OpenJurist

104 F3d 356 Orient Shipping Roterdam Bv v. Hugo Neu & Sons

104 F.3d 356

ORIENT SHIPPING ROTERDAM B.V., Plaintiff-Appellant,
v.
HUGO NEU & SONS, Inc., Defendant-Appellee.

No. 96-7566.

United States Court of Appeals, Second Circuit.

Dec. 19, 1996.

NOTICE: THIS SUMMARY ORDER MAY NOT BE CITED AS PRECEDENTIAL AUTHORITY, BUT MAY BE CALLED TO THE ATTENTION OF THE COURT IN A SUBSEQUENT STAGE OF THIS CASE, IN A RELATED CASE, OR IN ANY CASE FOR PURPOSES OF COLLATERAL ESTOPPEL OR RES JUDICATA. SEE SECOND CIRCUIT RULE 0.23.

APPEARING FOR APPELLANT: Christopher H. Mansuy, Walker & Corsa, New York, NY.

APPEARING FOR APPELLEE: Herbert M. Lord, Curtis, Mallet-Prevost, Colt & Mosle, New York, NY.

S.D.N.Y.

AFFIRMED.

PRESENT: FEINBERG, ALTIMARI and PARKER, Circuit Judges.

1

Appeal from the United States District Court for the Southern District of New York (Charles S. Haight, Jr., Judge).

2

This cause came to be heard on the transcript of record from the United States District Court for the Southern District of New York and was argued by counsel for the appellant and appellee.

3

ON CONSIDERATION WHEREOF, IT IS HEREBY ORDERED, ADJUDGED AND DECREED that the judgment of the District Court is AFFIRMED.

4

Orient Shipping Rotterdam, B.V. ("Orient"), appeals from the judgment of the United States District Court for the Southern District of New York (Charles S. Haight, Jr., Judge), entered April 11, 1996, denying Orient's claim for demurrage and granting defendant's counterclaim for despatch.

5

Orient, as owner pro hac vice of the M/V MASTROGIORGIS B, sub-chartered the vessel to Hugo Neu & Sons, Inc. ("Hugo Neu") by a voyage charter party entered into June 19, 1992 to carry scrap steel from Jersey City to Bombay, India.

6

While the voyage was underway, an India-wide truckers' strike began. Shredded scrap is a "direct delivery cargo" at Bombay, which means that the discharge of such cargo is made directly from vessels into trucks. As a result of the strike, no scrap metal was discharged for approximately a two-week period at the port of Bombay. Vessels bunched up as they arrived at Bombay for the duration of the strike, and for some time after.

7

When the MASTROGIORGIS arrived on August 9, 1992, three scrap vessels were at berth, and three vessels were at anchorage awaiting berth. The vessel tendered its Notice of Readiness upon arrival, which was accepted by Hugo Neu's agent in India the following day, on August 10, 1996. The vessel remained at anchor for thirty-two days before a berth became available. Discharge commenced on September 10, 1992.

8

The district court properly found that congestion stopped the running of laytime at the discharge port in Bombay. Clause 56 of the charter party sets forth the events which cause the running of laytime to suspend. As the court noted, the clause is drafted in the broadest possible language, permitting a finding that the congestion was a cause "beyond the charterer's/receiver's control," as provided by the clause. As a straightforward matter of contract construction, we conclude that this broad provision was a clear expression of the parties' intent to shift the risk of delay from the charterer to the owner.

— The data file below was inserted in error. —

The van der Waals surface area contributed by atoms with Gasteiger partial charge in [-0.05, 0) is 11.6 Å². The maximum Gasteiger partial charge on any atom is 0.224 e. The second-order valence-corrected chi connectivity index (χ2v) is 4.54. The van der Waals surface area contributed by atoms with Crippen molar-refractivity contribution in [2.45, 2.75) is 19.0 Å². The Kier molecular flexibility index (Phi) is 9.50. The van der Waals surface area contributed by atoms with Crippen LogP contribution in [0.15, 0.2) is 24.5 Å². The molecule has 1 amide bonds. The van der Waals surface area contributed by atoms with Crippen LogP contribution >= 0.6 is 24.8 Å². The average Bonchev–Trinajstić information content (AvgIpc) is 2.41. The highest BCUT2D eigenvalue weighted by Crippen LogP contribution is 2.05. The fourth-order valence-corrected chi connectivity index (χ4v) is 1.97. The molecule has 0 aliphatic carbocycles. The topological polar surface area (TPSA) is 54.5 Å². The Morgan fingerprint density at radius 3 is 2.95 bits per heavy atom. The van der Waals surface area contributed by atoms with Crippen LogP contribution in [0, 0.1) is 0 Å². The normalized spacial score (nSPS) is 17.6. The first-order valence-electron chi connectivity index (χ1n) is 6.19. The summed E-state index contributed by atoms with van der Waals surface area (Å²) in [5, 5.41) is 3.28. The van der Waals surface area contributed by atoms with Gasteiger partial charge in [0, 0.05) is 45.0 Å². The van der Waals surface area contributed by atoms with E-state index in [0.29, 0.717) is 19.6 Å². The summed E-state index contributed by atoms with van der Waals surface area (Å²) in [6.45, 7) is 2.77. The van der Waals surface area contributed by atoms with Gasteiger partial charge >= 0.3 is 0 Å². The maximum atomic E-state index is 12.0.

9

The court's finding of fact that the circumstances of the delay were within the clause provision is not clearly erroneous as there were sufficient facts for the court to conclude that the effects of the thirteen-day strike created repercussions long outlasting the actual duration of the strike. In addition, there were other factors beyond the charterer's control, including the excessive number of vessels in Bombay at that time, the diminished number of truckers returning to the scrap metal business after the strike, and the fact that discharge was not permitted from all the available berths during the time the MASTROGIORGIS remained at anchorage. Therefore, no assessment of demurrage is appropriate. We affirm the court's conclusion based primarily on two cases.

10

In the first case, The Nordhvalen, 1923 A.M.C. 398 (S.D.N.Y.1923), a strike of longshoremen prevented lighters from being discharged. The strike had been called off before the Nordhvalen arrived, but she had to wait for enough lighters to be discharged before her own cargo could be worked. The court there held that "[t]he Nordhvalen was as directly held up by the past strike as she might have been by a present one." 1923 A.M.C. at 399.

11

The second case is the Steamship Rutherglen Co. Ltd. v. Howard Holder & Partners, Inc., 203 Fed. 848 (2d Cir.1913). The Rutherglen charter party had an exception provision much like Clause 56 in the instant case. In Rutherglen, this Court held that the delay in berthing caused by congestion was beyond the control of the charterer.

12

Finally, the court's granting of despatch to Hugo Neu was appropriate because discharge was completed within the laytime provisions of the charter party once the running of laytime recommenced.

13

The decision of the District Court is affirmed in all respects.